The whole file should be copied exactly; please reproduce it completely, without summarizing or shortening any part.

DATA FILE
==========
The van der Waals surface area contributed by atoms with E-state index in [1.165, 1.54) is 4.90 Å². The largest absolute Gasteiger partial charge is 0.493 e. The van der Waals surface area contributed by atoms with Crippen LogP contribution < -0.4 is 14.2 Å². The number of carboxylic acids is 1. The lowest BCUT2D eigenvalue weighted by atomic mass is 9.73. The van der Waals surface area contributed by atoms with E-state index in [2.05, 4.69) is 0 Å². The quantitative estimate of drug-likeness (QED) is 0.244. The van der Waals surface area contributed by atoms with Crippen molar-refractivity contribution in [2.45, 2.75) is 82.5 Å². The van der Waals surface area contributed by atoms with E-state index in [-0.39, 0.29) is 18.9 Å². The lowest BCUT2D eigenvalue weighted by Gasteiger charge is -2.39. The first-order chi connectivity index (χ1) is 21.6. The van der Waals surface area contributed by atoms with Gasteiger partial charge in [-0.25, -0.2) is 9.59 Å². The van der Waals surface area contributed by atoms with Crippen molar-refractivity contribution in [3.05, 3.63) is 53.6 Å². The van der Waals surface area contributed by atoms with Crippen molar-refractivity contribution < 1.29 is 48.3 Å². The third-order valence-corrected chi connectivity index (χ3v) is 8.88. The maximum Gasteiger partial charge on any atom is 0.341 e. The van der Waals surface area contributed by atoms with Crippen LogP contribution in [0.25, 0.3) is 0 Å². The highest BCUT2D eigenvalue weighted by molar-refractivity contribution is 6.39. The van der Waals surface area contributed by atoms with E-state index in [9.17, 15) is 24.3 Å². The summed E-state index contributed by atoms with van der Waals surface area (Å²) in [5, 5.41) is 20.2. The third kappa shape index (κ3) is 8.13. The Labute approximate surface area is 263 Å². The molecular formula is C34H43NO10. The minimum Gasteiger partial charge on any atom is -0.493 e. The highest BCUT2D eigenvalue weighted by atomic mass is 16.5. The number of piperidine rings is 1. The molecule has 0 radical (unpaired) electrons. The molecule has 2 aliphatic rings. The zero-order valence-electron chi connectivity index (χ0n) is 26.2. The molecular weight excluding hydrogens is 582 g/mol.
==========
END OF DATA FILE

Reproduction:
The van der Waals surface area contributed by atoms with E-state index in [1.165, 1.54) is 4.90 Å². The largest absolute Gasteiger partial charge is 0.493 e. The van der Waals surface area contributed by atoms with Crippen LogP contribution < -0.4 is 14.2 Å². The number of carboxylic acids is 1. The lowest BCUT2D eigenvalue weighted by atomic mass is 9.73. The van der Waals surface area contributed by atoms with E-state index in [2.05, 4.69) is 0 Å². The quantitative estimate of drug-likeness (QED) is 0.244. The van der Waals surface area contributed by atoms with Crippen molar-refractivity contribution in [2.45, 2.75) is 82.5 Å². The van der Waals surface area contributed by atoms with E-state index in [-0.39, 0.29) is 18.9 Å². The lowest BCUT2D eigenvalue weighted by Gasteiger charge is -2.39. The first-order chi connectivity index (χ1) is 21.6. The van der Waals surface area contributed by atoms with Gasteiger partial charge in [-0.25, -0.2) is 9.59 Å². The van der Waals surface area contributed by atoms with Crippen molar-refractivity contribution in [3.05, 3.63) is 53.6 Å². The van der Waals surface area contributed by atoms with Crippen molar-refractivity contribution < 1.29 is 48.3 Å². The third-order valence-corrected chi connectivity index (χ3v) is 8.88. The maximum Gasteiger partial charge on any atom is 0.341 e. The van der Waals surface area contributed by atoms with Crippen LogP contribution in [0.25, 0.3) is 0 Å². The highest BCUT2D eigenvalue weighted by molar-refractivity contribution is 6.39. The van der Waals surface area contributed by atoms with E-state index in [9.17, 15) is 24.3 Å². The summed E-state index contributed by atoms with van der Waals surface area (Å²) in [5, 5.41) is 20.2. The third kappa shape index (κ3) is 8.13. The Labute approximate surface area is 263 Å². The molecular formula is C34H43NO10. The minimum Gasteiger partial charge on any atom is -0.493 e. The highest BCUT2D eigenvalue weighted by atomic mass is 16.5. The number of piperidine rings is 1. The molecule has 0 radical (unpaired) electrons. The molecule has 2 aliphatic rings. The zero-order valence-electron chi connectivity index (χ0n) is 26.2. The molecular weight excluding hydrogens is 582 g/mol.